Tag Archive for: writing lessons

Do You Have What It Takes to be a Cheese Whiz? Archaic Words

By Kathleen Kaska 
When I worked at Cave Art Press, a small publishing company in Anacortes, one of my tasks was to write the weekly blog posts. It had to address writing styles, grammar and punctuation rules, and the down and dirty of publishing and marketing—and it had to be funny. These blog posts eventually became a tongue-in-cheek book entitled, “Do You Have a Catharsis Handy? Five Minute-Writer Tips.” Here’s one about archaic words and my own take on them.

Thanks to Google, I stumble upon many of my Writing
Tips topics by accident. Here are some archaic (did they
ever really exist?) but entertaining words and phrases
that I discovered while I was researching other topics,
along with some neologisms of my own:

With Squirrel: If you were a woman who lived in the
Ozarks many moons ago and you found yourself “with
squirrel,” then you were expect
ing a child. (Vance
Randolph’s Down in the Holler: A Gallery of Ozark Folk
Speech, 1953).
I would call such a woman Squirrely.

Lunting: I suspect that Sherlock Holmes was into
i.e., walking while smoking a pipe. (John
Mactaggart’s Scottish Gallovidian Encyclopedia, 1824). I would call people who do this lunters.

The following are from The Word Museum: The Most
Remarkable English Words Ever Forgotten, by Jeffrey

Spermologer: It doesn’t mean what you think. A
spermologer is a columnist! Three of my favorites are
Father Ron Rolheiser; Austin native, John Kelso; and
funny-lady, Lisa Scottoline.
In my world I’d refer to them as wittyosophers.

Queerplungers: An English term for a scam in which an
individual jumped into water
, was “rescued” by
accomplices, and was subsequently taken in by rehab
houses that cared for people who tried to commit suicide.
In the benevolent society of the time, the rescuers were
rewarded with a guinea each, while the person who
“attempted suicide” was sent away with a monetary
donation to make his life less depressing.
Maybe a better word for these folks would be Scam Dunkers. 

Finally, my favorite:

Tyromancy: If you can’t find a crystal ball, use cheese!
One of my Cave Art Press colleagues thought tyromancy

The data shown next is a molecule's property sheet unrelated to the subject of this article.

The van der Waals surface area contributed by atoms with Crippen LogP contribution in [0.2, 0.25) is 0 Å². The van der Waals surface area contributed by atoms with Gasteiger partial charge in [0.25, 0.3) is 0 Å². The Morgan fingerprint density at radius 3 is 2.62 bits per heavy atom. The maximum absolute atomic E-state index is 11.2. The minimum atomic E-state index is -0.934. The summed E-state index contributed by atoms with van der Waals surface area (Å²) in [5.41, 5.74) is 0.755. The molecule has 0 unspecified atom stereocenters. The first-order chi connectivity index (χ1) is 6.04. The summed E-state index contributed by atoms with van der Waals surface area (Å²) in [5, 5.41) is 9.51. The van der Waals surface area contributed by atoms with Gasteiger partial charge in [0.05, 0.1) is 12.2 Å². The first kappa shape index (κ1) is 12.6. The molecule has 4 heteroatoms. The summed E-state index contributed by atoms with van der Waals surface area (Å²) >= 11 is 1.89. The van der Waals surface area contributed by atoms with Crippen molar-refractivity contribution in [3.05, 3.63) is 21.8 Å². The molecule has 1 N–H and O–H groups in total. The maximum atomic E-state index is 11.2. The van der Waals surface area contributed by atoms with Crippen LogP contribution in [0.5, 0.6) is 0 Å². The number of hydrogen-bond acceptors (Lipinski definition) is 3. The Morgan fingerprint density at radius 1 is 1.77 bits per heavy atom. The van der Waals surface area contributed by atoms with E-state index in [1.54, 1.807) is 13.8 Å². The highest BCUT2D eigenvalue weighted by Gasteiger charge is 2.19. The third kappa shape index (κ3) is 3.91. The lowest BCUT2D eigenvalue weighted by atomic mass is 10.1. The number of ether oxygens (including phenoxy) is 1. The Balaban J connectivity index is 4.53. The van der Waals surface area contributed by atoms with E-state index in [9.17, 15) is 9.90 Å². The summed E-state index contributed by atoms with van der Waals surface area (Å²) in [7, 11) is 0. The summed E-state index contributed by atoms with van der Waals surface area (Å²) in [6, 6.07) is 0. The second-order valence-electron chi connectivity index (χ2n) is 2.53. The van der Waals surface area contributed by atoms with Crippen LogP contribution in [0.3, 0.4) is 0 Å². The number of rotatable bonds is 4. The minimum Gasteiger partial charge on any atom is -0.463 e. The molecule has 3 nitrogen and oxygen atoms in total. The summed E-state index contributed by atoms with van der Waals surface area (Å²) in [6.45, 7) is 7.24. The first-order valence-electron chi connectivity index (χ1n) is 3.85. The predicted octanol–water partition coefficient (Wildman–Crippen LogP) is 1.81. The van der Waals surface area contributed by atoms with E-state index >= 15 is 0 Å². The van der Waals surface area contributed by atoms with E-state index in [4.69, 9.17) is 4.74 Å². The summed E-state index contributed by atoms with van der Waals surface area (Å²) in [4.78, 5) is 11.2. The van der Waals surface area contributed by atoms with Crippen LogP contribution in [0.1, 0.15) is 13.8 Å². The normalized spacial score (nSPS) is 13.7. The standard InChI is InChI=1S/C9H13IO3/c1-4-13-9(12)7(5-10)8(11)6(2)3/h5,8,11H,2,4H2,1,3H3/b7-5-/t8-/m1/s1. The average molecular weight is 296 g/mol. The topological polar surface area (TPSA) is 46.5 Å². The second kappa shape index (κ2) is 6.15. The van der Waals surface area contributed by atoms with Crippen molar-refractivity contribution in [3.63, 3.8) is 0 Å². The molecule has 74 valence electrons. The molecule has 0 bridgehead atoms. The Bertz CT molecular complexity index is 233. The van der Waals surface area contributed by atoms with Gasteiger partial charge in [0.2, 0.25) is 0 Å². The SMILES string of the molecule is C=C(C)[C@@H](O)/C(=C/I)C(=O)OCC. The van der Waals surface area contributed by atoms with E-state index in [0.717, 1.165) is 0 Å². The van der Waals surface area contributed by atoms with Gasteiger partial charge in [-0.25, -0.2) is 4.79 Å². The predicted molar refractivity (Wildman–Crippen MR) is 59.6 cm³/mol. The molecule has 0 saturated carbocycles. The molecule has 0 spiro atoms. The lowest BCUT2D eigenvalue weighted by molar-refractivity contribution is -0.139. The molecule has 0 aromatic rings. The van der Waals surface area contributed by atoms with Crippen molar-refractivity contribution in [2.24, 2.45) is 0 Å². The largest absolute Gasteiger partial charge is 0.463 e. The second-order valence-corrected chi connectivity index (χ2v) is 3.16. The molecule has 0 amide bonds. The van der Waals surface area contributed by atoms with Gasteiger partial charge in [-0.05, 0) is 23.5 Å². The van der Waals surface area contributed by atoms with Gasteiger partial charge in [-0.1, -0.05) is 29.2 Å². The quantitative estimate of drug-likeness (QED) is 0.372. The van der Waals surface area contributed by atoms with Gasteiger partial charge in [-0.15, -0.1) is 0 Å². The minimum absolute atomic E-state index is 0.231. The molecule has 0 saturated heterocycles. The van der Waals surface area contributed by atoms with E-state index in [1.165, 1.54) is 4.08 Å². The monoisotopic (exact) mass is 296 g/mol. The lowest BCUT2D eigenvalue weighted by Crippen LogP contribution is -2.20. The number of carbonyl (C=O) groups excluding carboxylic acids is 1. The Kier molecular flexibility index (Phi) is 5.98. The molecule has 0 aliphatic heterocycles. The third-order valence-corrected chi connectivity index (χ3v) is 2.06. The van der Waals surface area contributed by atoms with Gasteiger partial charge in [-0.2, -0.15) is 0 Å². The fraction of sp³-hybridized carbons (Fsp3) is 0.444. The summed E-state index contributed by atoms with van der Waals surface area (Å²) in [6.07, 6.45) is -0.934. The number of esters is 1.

sounds like
a Jurassic love story.” In fact, it is the act of
predicting birth, love, and death by reading the
appearance of a piece of cheese. It is also the act of using
cheese to answer questions: the most obvious answers to
a question are written on pieces of cheese (one answer
per piece). The pieces of cheese are fed to a rat.
Whichever piece is eaten first is the answer to the

I suspect a person who engaged in this method of
prediction and became notable would have been called a
tyromaniac. I would call him a cheez-whiz. 

This is my last post as a member of the Stiletto Gang, but I will stay in touch and follow you wonderfully, creative authors. 

Best always,


Kathleen is a Texas gal. Except for an eighteen-month hiatus
living in New York City after college, she continuously lived in the Lone Star
State for fifty years. Since then, Texas has been hit and miss—a little hit,
but a hell of a lot of miss. There was a time when she thought she would
happily die in Austin, Texas. But circumstances
and weather—especially weather—changed that. Now she spends most of the year on
Fidalgo Island in Washington State with a view of the bay and the mountains.
When she gets homesick, she and her husband plug in the iPhone to Willie—as in
Nelson. Soon they are dancing the two-step, imagining they are at our favorite
honky-tonk in Tokio, Texas, where the mayor is believed to be a dog. Who
wouldn’t miss that?

Kathleen writes mysteries. She blogs about writing,
publishing, marketing, animal rights, birding, and quirky things that come to
mind. Go to her website: Kathleen Kaska and check out her latest blog series, “Growing Up Catholic in a Small Texas Town.”